Makes 1 double crust, deep dish pie.
- 2 cups AP Flour
- 1/2 tsp salt
- 1/4 baking powder
- 1/2 cup unsalted butter, very cold
- 1/4 cup vegetable shortening, very cold
- 8-9 tbsp ice cold water
- 8 apples, washed, peeled and cut into cubes
- 1/4 cup fresh lemon juice
- 6 tbsp brown sugar
- 1/3 cup AP flour
- 1 tsp cinnamon
- 1/4 tsp all spice (omit if you prefer)
- 1/4 tsp ground cloves (omit if you prefer)
- 1/4 tsp salt
- Add the flour, salt and baking powder to a large food processor fitted with the metal blade, pulse a few seconds to mix well.
- Cut the butter and shortening into small cubes and add to the flour mixture, pulse until you achieve a coarse texture. Add the ice cold water little by little until the pastry forms a ball.
- If your home is warm you may wish to refrigerate the pastry for 30 minutes, if not then divide it into two portions and roll out the top and bottom of the pie. If desired, cut shapes out of the top crust with a decorative cookie cutter, I used flowers for spring!
- Preheat the oven to 180°C or 350°F.
- In a large bowl add the apple cubes and toss with the lemon juice.
- In another bowl, add the brown sugar, flour and spices and mix well (I do this in my mini food processor). Sprinkle over the apples and toss to coat evenly.
- Add the apples to the bottom of the pie crust and spread out. Top with the top pastry and trim off excess edges. Use these trimmings to make your decorative edging on the pie, or not.
- Bake for 60-70 minutes or until apples are skewer soft. You may need to cover the crust edges with foil if it’s getting too brown as it bakes.
- Serve warm.
- Cut a small triangle of parchment paper that you will slide under the bottom crust (between the pan and the crust), making sure a little is sticking out at the edge. This parchment will be your first piece of pie. When you cut your first piece of pie, make sure you cut where you put the parchment triangle is and use the parchment triangle to help lift the first piece out. Works like a charm!
- Always bake your pie on a parchment lined cookie sheet so when it bubbles over, it won’t make a mess of your oven or your cookie sheet.
- You may need to cover the pie edges with foil to prevent burning.
- You can add raisins or currants to make this even more festive.
- This pastry is very rich so I have intentionally omitted putting little pats of butter under the top crust, but be my guest and add it if you prefer.
- We love to serve this pie with some extra old Balderson Cheddar Cheese.
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Flash back to November 2013, please recall our Indian extravaganza thank you dinner I made for our very generous neighbours. As you know, I’m not a huge fan of Indian desserts (remember this one?) so when I planned the dinner party I knew right away that I wanted to make a version of Chai Crème Brûlée. Sadly it’s winter in these parts which means it gets dark anywhere from 4:30, so I wasn’t able to take a decent photo until I was able to remake this tasty dessert and shoot it in daylight!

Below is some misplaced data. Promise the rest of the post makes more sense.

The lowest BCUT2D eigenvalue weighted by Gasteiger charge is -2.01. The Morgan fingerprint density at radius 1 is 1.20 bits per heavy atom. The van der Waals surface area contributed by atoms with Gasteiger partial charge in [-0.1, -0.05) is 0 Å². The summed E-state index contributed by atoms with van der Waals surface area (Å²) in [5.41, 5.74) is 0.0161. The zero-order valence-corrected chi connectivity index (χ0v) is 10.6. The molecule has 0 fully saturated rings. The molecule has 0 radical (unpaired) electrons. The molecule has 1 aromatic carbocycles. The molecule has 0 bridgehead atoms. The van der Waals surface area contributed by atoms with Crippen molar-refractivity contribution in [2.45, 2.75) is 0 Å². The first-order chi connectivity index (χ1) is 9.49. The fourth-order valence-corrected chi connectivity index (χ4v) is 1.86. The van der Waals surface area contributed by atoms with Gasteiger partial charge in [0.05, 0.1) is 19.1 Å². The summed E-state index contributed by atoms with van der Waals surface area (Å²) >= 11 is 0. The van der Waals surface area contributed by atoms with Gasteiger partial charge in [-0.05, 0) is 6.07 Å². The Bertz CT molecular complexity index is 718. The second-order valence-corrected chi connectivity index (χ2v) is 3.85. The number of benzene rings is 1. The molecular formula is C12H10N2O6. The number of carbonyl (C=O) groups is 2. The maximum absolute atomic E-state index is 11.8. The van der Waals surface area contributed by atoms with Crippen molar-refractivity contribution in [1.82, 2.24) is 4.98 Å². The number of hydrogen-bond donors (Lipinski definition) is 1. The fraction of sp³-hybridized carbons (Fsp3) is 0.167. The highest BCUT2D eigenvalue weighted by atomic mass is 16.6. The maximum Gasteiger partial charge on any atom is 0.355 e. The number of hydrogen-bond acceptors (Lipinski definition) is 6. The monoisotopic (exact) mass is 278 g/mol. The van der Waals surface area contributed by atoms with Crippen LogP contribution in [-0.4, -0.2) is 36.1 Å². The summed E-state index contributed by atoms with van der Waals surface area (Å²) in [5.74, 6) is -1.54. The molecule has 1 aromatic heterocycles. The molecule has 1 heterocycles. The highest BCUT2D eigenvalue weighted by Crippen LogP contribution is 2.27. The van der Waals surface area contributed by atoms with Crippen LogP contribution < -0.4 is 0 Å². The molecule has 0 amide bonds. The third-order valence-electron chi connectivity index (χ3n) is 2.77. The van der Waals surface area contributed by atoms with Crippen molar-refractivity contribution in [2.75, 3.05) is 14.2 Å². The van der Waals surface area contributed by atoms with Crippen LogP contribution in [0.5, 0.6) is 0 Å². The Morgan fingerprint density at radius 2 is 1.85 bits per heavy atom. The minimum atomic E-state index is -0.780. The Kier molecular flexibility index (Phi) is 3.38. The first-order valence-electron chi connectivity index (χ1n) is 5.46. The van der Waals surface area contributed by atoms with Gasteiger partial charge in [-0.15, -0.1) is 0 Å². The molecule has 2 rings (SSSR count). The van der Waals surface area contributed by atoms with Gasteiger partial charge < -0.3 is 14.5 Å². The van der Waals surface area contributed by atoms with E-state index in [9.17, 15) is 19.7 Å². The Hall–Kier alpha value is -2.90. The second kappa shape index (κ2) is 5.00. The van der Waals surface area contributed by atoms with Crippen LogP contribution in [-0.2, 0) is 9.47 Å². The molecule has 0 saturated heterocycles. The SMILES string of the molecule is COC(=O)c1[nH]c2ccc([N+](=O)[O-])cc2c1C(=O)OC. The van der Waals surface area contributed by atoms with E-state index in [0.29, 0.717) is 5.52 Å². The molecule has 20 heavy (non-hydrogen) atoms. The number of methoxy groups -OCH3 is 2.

I served with two spoons so you can have a taste too!
Chai Crème Brûlé
Serves 1 (slightly more than 1/2 cup serving); just multiply by the number of people you need to feed to get your amounts
- 1/2 cup of whole milk or cream per person
- 1.5-2 tsp sugar per person
- 1 black tea bag
- 1 cinnamon stick
- 2 star anise
- 3 green cardamon pods, smashed gently.
- 1 egg yolk per person
- 1-2 tbsp per person of sugar to brûlée
- Preheat oven to 135°C or 275°F.
- Infuse the milk with the Chai spices: combine milk or cream, sugar, black tea bag, cinnamon stick, star anise and cardamon in a small pot and heat until just under boiling, simmer for 15 minutes. Set aside to cool with a lid on the pot (or refrigerate overnight, which is what I did). Strain to remove all the bits, discard strained pieces.
- Once cooled, whisk the infused milk, egg yolks in a vessel with a pouring spout.
- Pour this mixture into ramekins. My ramekins were about 2/3 of a cup each. Place ramekins into a roasting pan with 5cm sides, put the pan into the pre-heated oven. Pour enough water around the ramekins to reach up just over half way on the side of the ramekins (it’s much easier to do this once the pan is in the oven so you’re not balancing the custard and the water on your way to the oven).
- Bake for 30-45 minutes to an hour or so. You’ll know they’re done when you can stick a knife in one and it comes out clean. Remove the ramekins from the baking pan, set them on the counter allow them cool. (The deeper your custard is the longer it will need to bake).
- Sprinkle a thin layer of sugar on the top of each. Make sure it’s a THIN layer, but also make sure it completely covers the custard. Now torch it! Garnish with Whipped cream if you’d like (for the dinner party, I infused the whipping cream with a hot cinnamon stick which I heated for 1 minute on high in the microwave. I refrigerated the whipping cream and hot cinnamon stick until serving and then I removed the stick and whipped the cream).
- To save some time, just use a prepared Chai teabag.
- Don’t squeeze the tea bag, it will be bitter.
I know you want to dig in!
The chai flavours really go well with the creamy crème brûlée